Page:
When I searched in Rockland County, New York (where I live), a range of local spots and national chains like Sonic and Jersey Mike’s Subs appeared. Since it’s a crowdsourced app, the power of Kids Eat Free is subject to participants in your geographic area. To pay it forward, you should probably also enter specials you discover, and verify or flag deals based on your experience.
Purpose: Connect to childcare providers
UrbanSitter is like Tinder for sitters and nannies. I first used the platform back in college, when I was looking for work. Now, there are over one million registered users spread throughout metropolitan areas and around colleges in all 50 states and DC.
The app makes it easy for new parents to find, interview, book and pay caregivers for full-time, part-time, occasional and regular jobs.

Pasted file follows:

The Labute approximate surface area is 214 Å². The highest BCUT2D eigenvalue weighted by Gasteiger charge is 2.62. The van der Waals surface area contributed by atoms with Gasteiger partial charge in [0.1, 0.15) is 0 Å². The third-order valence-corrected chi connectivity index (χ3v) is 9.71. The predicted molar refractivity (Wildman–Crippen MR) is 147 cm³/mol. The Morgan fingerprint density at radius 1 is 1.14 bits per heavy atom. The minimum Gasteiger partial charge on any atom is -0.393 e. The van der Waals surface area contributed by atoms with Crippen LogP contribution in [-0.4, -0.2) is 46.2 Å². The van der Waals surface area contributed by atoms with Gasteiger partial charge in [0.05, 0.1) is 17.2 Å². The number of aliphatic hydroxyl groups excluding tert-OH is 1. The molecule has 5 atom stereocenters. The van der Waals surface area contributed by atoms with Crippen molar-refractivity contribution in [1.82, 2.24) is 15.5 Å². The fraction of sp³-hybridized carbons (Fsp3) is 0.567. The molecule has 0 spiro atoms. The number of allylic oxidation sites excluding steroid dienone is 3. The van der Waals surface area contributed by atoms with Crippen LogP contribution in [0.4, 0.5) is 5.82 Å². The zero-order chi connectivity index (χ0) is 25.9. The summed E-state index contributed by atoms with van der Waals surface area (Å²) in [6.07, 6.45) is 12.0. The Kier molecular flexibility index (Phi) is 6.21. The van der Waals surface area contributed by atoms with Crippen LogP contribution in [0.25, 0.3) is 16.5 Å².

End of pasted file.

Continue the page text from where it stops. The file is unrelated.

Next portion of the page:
CEO and co-founder Lynn Perkins told me that UrbanSitter differentiates itself from competitors like Care.com by leveraging your personal network, linking you to sitters that friends, coworkers and other parents you know have used before.
To further instill confidence, sitter profiles include reviews, background checks, special skills, introductory videos and data about repeat bookings. Plus, you can save by sorting according to pay and sharing a sitter with another family. Perhaps best of all, average response times are under three minutes, so UrbanSitter can be a real lifesaver in a pinch.
Purpose: Research medical information
WebMD gets a bad rap as a hypochondriac’s best friend, but the website is actually a very powerful tool filled with objective, up-to-date, physician-reviewed healthcare information, especially for nervous new parents. The app version streamlines services even further, making it super simple to research symptoms, conditions and treatments no matter how far you may be from your pediatrician’s office.